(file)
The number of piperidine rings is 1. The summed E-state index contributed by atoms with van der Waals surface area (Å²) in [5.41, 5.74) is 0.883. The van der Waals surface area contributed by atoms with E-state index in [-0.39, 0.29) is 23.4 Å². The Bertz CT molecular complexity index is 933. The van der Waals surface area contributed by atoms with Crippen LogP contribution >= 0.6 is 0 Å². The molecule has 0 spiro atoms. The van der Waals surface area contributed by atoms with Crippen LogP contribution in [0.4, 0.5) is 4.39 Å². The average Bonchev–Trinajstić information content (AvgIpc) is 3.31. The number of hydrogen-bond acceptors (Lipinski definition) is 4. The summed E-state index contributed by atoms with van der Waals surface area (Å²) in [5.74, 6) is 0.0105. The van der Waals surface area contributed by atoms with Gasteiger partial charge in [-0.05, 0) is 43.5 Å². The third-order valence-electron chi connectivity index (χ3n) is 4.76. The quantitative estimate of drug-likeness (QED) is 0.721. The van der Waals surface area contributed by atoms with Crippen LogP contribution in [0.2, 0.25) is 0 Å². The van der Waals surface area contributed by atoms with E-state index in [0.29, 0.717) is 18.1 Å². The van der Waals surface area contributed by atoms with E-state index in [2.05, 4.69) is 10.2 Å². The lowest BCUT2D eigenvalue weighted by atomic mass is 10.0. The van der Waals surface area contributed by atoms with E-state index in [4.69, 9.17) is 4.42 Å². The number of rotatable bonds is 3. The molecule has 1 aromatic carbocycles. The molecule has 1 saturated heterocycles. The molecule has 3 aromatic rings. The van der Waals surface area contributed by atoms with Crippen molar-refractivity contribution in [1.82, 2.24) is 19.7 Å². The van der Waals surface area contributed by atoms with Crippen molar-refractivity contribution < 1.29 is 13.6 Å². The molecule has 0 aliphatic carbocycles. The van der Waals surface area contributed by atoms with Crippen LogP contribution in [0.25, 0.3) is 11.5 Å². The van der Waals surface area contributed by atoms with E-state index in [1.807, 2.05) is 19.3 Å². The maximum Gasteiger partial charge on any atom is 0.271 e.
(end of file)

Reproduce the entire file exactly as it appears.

The number of piperidine rings is 1. The summed E-state index contributed by atoms with van der Waals surface area (Å²) in [5.41, 5.74) is 0.883. The van der Waals surface area contributed by atoms with E-state index in [-0.39, 0.29) is 23.4 Å². The Bertz CT molecular complexity index is 933. The van der Waals surface area contributed by atoms with Crippen LogP contribution >= 0.6 is 0 Å². The molecule has 0 spiro atoms. The van der Waals surface area contributed by atoms with Crippen LogP contribution in [0.4, 0.5) is 4.39 Å². The average Bonchev–Trinajstić information content (AvgIpc) is 3.31. The number of hydrogen-bond acceptors (Lipinski definition) is 4. The summed E-state index contributed by atoms with van der Waals surface area (Å²) in [5.74, 6) is 0.0105. The van der Waals surface area contributed by atoms with Gasteiger partial charge in [-0.05, 0) is 43.5 Å². The third-order valence-electron chi connectivity index (χ3n) is 4.76. The quantitative estimate of drug-likeness (QED) is 0.721. The van der Waals surface area contributed by atoms with Crippen LogP contribution in [0.2, 0.25) is 0 Å². The van der Waals surface area contributed by atoms with E-state index in [0.29, 0.717) is 18.1 Å². The van der Waals surface area contributed by atoms with E-state index in [2.05, 4.69) is 10.2 Å². The lowest BCUT2D eigenvalue weighted by atomic mass is 10.0. The van der Waals surface area contributed by atoms with E-state index in [4.69, 9.17) is 4.42 Å². The number of rotatable bonds is 3. The molecule has 1 aromatic carbocycles. The molecule has 1 saturated heterocycles. The molecule has 3 aromatic rings. The van der Waals surface area contributed by atoms with Crippen molar-refractivity contribution in [1.82, 2.24) is 19.7 Å². The van der Waals surface area contributed by atoms with Crippen molar-refractivity contribution < 1.29 is 13.6 Å². The molecule has 0 aliphatic carbocycles. The van der Waals surface area contributed by atoms with Crippen LogP contribution in [0.25, 0.3) is 11.5 Å². The van der Waals surface area contributed by atoms with E-state index in [1.807, 2.05) is 19.3 Å². The maximum Gasteiger partial charge on any atom is 0.271 e.